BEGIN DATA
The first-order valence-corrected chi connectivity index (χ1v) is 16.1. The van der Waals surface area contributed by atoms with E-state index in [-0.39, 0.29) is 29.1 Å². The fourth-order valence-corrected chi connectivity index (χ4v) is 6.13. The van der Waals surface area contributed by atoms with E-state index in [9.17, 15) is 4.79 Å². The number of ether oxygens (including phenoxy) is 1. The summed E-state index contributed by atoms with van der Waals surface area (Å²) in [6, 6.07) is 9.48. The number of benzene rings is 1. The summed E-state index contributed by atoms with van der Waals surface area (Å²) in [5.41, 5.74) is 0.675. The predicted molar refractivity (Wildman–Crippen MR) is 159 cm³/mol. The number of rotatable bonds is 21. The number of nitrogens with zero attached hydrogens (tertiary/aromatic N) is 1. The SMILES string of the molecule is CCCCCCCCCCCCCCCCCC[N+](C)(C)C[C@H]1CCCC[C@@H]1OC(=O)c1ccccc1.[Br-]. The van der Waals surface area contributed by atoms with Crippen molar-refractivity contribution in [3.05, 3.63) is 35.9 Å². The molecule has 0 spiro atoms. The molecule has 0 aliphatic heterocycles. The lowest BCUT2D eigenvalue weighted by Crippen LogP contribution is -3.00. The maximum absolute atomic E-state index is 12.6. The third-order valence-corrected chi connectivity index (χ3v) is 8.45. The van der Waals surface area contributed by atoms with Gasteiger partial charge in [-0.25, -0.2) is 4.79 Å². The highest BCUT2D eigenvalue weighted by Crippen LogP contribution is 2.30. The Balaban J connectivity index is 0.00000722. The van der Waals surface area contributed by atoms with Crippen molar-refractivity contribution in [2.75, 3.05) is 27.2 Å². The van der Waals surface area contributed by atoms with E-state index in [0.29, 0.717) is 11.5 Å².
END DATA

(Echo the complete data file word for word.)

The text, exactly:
The first-order valence-corrected chi connectivity index (χ1v) is 16.1. The van der Waals surface area contributed by atoms with E-state index in [-0.39, 0.29) is 29.1 Å². The fourth-order valence-corrected chi connectivity index (χ4v) is 6.13. The van der Waals surface area contributed by atoms with E-state index in [9.17, 15) is 4.79 Å². The number of ether oxygens (including phenoxy) is 1. The summed E-state index contributed by atoms with van der Waals surface area (Å²) in [6, 6.07) is 9.48. The number of benzene rings is 1. The summed E-state index contributed by atoms with van der Waals surface area (Å²) in [5.41, 5.74) is 0.675. The predicted molar refractivity (Wildman–Crippen MR) is 159 cm³/mol. The number of rotatable bonds is 21. The number of nitrogens with zero attached hydrogens (tertiary/aromatic N) is 1. The SMILES string of the molecule is CCCCCCCCCCCCCCCCCC[N+](C)(C)C[C@H]1CCCC[C@@H]1OC(=O)c1ccccc1.[Br-]. The van der Waals surface area contributed by atoms with Crippen molar-refractivity contribution in [3.05, 3.63) is 35.9 Å². The molecule has 0 spiro atoms. The molecule has 0 aliphatic heterocycles. The lowest BCUT2D eigenvalue weighted by Crippen LogP contribution is -3.00. The maximum absolute atomic E-state index is 12.6. The third-order valence-corrected chi connectivity index (χ3v) is 8.45. The van der Waals surface area contributed by atoms with Gasteiger partial charge in [-0.25, -0.2) is 4.79 Å². The highest BCUT2D eigenvalue weighted by Crippen LogP contribution is 2.30. The Balaban J connectivity index is 0.00000722. The van der Waals surface area contributed by atoms with Crippen molar-refractivity contribution in [2.75, 3.05) is 27.2 Å². The van der Waals surface area contributed by atoms with E-state index in [0.29, 0.717) is 11.5 Å².